815 F2d 705 Robinson v. Horn

815 F.2d 705

Eddie ROBINSON, Plaintiff-Appellant,
v.
John HORN, Hospital Administrator, et al., Defendant-Appellee.

No. 86-3928.

United States Court of Appeals, Sixth Circuit.

March 19, 1987.

Unpublished Disposition
NOTICE: Sixth Circuit Rule 24(c) states that citation of unpublished dispositions is disfavored except for establishing res judicata, estoppel, or the law of the case and requires service of copies of cited unpublished dispositions of the Sixth Circuit.

Before ENGEL and GUY, Circuit Judges, and PECK, Senior Circuit Judge.

ORDER


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1

This case has been referred to a panel of the Court pursuant to Rule 9(a), Rules of the Sixth Circuit. Appellant has also moved for the appointment of counsel. Upon examination of the record and appellant's informal brief, this panel unanimously agrees that oral argument is not needed. Rule 34(a), Federal Rules of Appellate Procedure.

2

Appellant, an inmate at the Southern Ohio Correctional Institution in Lucasville, filed a complaint pursuant to 42 U.S.C. Sec. 1983 in the district court for the Southern District of Ohio. In support of his prayer for both monetary damages and a declaratory judgment, he alleged that he had been diagnosed as suffering from cancer and that appellee, a nurse on the medical staff at that institution, had intentionally prevented his receipt of drugs which had been prescribed by his physicians. Appellee, however, sought the dismissal of the action by means of a motion for summary judgment. The district court, after an evidentiary hearing at which both parties were permitted to offer evidence, granted appellee's motion and entered a judgment which dismissed the complaint. Appellant thereafter filed this appeal.

3

Summary judgment is proper only when the district court, drawing all inferences in favor of the non-moving party, can conclude that there is no genuine issue of material fact and that the moving party is entitled to judgment as a matter of law. Rule 56(c), Federal Rules of Civil Procedure; Kendall v. Hoover Company, 751 F.2d 171 (6th Cir.1984); Shavrnoch v. Clark Oil and Refining Corp., 726 F.2d 291 (6th Cir.1984). Furthermore, in responding to a motion for summary judgment, the non-moving party may not rest upon the allegations contained in the pleadings, but has an affirmative duty to overcome by means of affidavit or other appropriate evidence the moving party's demonstration of the existence of the conditions specified in Rule 56(c), Federal Rules of Civil Procedure. Rule 56(e), Federal Rules of Civil Procedure; Shavrnoch, supra; Smith v. Hudson, 600 F.2d 60 (6th Cir.), cert. dismissed, 444 U.S. 986 (1979).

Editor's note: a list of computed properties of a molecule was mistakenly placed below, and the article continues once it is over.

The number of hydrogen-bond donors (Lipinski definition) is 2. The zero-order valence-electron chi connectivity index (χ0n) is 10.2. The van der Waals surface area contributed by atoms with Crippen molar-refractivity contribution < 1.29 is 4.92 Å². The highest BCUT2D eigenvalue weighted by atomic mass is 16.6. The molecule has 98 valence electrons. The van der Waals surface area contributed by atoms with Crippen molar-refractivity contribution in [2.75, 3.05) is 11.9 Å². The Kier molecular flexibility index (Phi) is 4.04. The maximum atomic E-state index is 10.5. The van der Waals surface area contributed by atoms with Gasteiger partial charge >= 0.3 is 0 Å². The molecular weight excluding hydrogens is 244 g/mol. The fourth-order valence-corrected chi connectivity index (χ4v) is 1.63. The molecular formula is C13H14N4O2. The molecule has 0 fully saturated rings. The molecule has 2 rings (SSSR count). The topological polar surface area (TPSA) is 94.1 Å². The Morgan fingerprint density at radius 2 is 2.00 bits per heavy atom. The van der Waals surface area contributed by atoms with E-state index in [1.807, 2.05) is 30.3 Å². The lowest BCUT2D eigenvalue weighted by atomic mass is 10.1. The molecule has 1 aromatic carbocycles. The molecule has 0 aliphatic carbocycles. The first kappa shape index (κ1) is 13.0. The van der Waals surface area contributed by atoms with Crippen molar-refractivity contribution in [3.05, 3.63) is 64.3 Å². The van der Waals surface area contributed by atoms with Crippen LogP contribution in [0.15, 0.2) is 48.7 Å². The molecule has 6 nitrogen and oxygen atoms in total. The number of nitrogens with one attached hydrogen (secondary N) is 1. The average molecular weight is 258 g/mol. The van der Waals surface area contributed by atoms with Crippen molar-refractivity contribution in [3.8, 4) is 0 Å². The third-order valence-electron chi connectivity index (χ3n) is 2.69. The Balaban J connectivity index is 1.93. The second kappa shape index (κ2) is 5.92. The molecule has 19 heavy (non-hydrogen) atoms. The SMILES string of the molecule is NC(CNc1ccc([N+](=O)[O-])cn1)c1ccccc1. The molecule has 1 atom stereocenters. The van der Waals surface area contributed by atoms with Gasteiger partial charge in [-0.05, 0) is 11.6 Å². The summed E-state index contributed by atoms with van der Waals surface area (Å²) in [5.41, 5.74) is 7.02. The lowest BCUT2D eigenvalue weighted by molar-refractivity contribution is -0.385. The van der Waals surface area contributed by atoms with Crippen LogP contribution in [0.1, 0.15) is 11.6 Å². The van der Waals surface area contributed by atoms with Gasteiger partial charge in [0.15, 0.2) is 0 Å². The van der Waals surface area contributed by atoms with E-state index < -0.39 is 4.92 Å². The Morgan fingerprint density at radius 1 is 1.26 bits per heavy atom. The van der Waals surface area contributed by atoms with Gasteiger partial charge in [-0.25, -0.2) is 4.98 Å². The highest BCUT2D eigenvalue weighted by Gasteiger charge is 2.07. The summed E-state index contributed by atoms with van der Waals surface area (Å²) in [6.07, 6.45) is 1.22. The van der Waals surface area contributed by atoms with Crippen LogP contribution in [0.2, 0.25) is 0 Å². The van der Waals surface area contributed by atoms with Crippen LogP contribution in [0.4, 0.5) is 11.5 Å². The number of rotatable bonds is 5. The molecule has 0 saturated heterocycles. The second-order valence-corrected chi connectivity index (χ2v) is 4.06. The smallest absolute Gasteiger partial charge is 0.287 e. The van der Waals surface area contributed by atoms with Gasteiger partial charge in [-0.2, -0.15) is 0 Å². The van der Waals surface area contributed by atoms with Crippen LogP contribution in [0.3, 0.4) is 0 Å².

4

Application of those general rules indicates that the district court did not err in granting appellee's motion for summary judgment. First, there is no genuine issue of material fact due to appellant's failure to comply with the requirements of Rule 56(e), Federal Rules of Civil Procedure. Specifically, in moving for summary judgment, appellee submitted by affidavit and later by means of oral testimony from himself and others evidence which directly contradicted the factual allegations contained in the complaint that he had interfered with appellant's receipt of the drugs prescribed for him. Even though afforded an opportunity to do so, appellant subsequently did not introduce evidence on his own behalf capable of contradicting that offered by appellee and as a result failed to demonstrate the existence of a genuine issue of fact. Rule 56(e), Federal Rules of Civil Procedure; Shavrnoch, supra; Smith, supra.

5

In consequence of that failure, it is equally clear that appellee is entitled to judgment as a matter of law as a claim of improper medical treatment may give rise to liability under 42 U.S.C. Sec. 1983 only if it can be shown that the degree of care accorded the claimant was so lacking that it resulted in the wanton and unnecessary infliction of pain so as to constitute cruel and unusual punishment. Estelle v. Gamble, 429 U.S. 97 (1976). As appellant has failed to offer any evidence, other than the allegation contained in the complaint, in support of his claim that appellee had intentionally refused to provide him with the drugs prescribed him by physicians, it is clear that appellee's conduct did not violate that standard. Consequently, the district court did not err in granting the motion for summary judgment and dismissing appellant's complaint.

6

The questions upon which this case depends are so unsubstantial as not to require further argument. Rule 9(b)(5), Rules of the Sixth Circuit. Therefore, the motion for appointment of counsel is hereby denied and the district court's final judgment entered September 5, 1986, is affirmed.